One of the failures of businessmen and the Lakeland video production company is that they fail to understand the process that each of them undergo. The businessman has to compute for the budget, decide if it’s the right investment, hire the right people, and find funding for the video production project.
While a video producer may have an idea about all of these, the lack of understanding of how the video production works may truly affect the relationship between the client and the producer.
Both of you—the client and the producer—should be able to plan ahead. You both have inspirations from the start of the project, but inspirations just don’t cut it. You have to have a plan that will actually work, that is plausible, that would be possible for you to complete in the allotted time. Ask yourself these questions: what is my goal for this production? Is it for a commercial? Is it going to be a film? Where will it air?
Establish your needs
After you have outlined your production, it’s time to determine what you need for the filming—a camera, a tripod, a venue, an actor, lights, mics, etc. All of these will play a role on the success of your video production. If the client is providing all of these, then well and good. But as a video producer, these are your burden to provide.
Deciding on the approach
Is your production going to be based on dialogue on in action? Do you need your actor to sit behind a desk or do you need him/her to do grand gestures? You need to enforce the audio and visual impact of your production. Every element is important, so it’s always advisable to mix up the approach—using a strong dialogue with lots of action, drama, or comedy.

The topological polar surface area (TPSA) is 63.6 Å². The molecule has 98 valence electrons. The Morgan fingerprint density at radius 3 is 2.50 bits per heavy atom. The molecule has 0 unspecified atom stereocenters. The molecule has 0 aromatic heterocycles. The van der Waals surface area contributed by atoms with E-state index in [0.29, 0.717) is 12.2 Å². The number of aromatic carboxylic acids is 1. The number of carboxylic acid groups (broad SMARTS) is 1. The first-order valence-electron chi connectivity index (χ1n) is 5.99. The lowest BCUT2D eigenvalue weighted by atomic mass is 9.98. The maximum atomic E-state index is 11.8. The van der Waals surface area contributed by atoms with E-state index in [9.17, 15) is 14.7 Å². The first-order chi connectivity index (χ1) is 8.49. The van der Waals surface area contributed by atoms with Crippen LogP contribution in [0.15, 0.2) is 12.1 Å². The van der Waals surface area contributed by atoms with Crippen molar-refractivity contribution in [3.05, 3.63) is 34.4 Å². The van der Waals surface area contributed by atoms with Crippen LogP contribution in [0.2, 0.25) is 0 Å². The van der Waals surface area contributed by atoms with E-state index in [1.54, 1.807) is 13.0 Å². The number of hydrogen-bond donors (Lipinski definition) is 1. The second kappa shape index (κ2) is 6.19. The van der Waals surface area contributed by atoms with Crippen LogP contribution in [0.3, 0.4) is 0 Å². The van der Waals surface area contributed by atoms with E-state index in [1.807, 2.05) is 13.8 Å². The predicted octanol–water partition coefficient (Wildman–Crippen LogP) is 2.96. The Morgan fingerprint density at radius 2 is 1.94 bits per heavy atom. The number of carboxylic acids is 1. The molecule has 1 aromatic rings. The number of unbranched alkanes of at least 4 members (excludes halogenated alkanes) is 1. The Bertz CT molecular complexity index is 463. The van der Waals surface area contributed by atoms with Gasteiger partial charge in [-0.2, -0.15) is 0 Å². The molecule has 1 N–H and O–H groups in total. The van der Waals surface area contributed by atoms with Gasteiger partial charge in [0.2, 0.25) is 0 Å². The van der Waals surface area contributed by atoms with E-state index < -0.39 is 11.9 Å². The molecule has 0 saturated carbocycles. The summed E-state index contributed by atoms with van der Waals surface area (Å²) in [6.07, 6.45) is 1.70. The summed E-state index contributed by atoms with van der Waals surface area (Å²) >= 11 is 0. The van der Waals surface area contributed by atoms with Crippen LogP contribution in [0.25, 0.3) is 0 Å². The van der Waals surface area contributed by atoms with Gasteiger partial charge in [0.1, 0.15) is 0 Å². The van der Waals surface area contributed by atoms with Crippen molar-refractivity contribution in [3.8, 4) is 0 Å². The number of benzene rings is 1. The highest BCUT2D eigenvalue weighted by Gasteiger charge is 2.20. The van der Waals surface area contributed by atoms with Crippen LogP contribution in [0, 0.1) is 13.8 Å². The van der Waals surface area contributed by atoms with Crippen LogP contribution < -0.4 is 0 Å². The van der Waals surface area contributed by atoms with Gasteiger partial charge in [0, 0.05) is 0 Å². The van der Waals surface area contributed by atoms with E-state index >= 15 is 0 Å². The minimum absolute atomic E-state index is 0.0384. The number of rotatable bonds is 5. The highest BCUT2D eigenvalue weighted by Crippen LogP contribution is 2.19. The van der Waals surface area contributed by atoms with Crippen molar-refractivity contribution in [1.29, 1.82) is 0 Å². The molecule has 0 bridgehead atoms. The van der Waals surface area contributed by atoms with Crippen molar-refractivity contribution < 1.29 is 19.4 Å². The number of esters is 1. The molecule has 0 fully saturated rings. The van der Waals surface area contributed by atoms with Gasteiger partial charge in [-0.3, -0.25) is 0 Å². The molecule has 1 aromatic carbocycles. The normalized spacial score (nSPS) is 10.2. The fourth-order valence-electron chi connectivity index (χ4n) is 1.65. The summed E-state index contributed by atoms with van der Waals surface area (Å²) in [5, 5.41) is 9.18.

Finalize production notes
When it comes to producing a video, you don’t only need the right equipment, you need the right actor and the right script, too. Start finalizing the dialogues and the production path for the content. Where will the camera be facing? On what angle should the actor be filmed? It doesn’t need to be overly complex. A simple and basic production outline will do.
Bring them all together
Before the actual filming, make sure you have checked every equipment, every battery, every production note. Check if your actors and voice-overs are available for the time scheduled. Remind them about the shoot. Print all the needed documents—script, production notes, contracts, etc. Once you arrive for the actual filming day, take note of everything you did and enact the production flow.
Revisit your inspiration
After everything is done, review your inspirations. Did you come up with what you intend to do? Do you think this is what the client has in mind? A Lakeland video production needs to target a specific audience and market.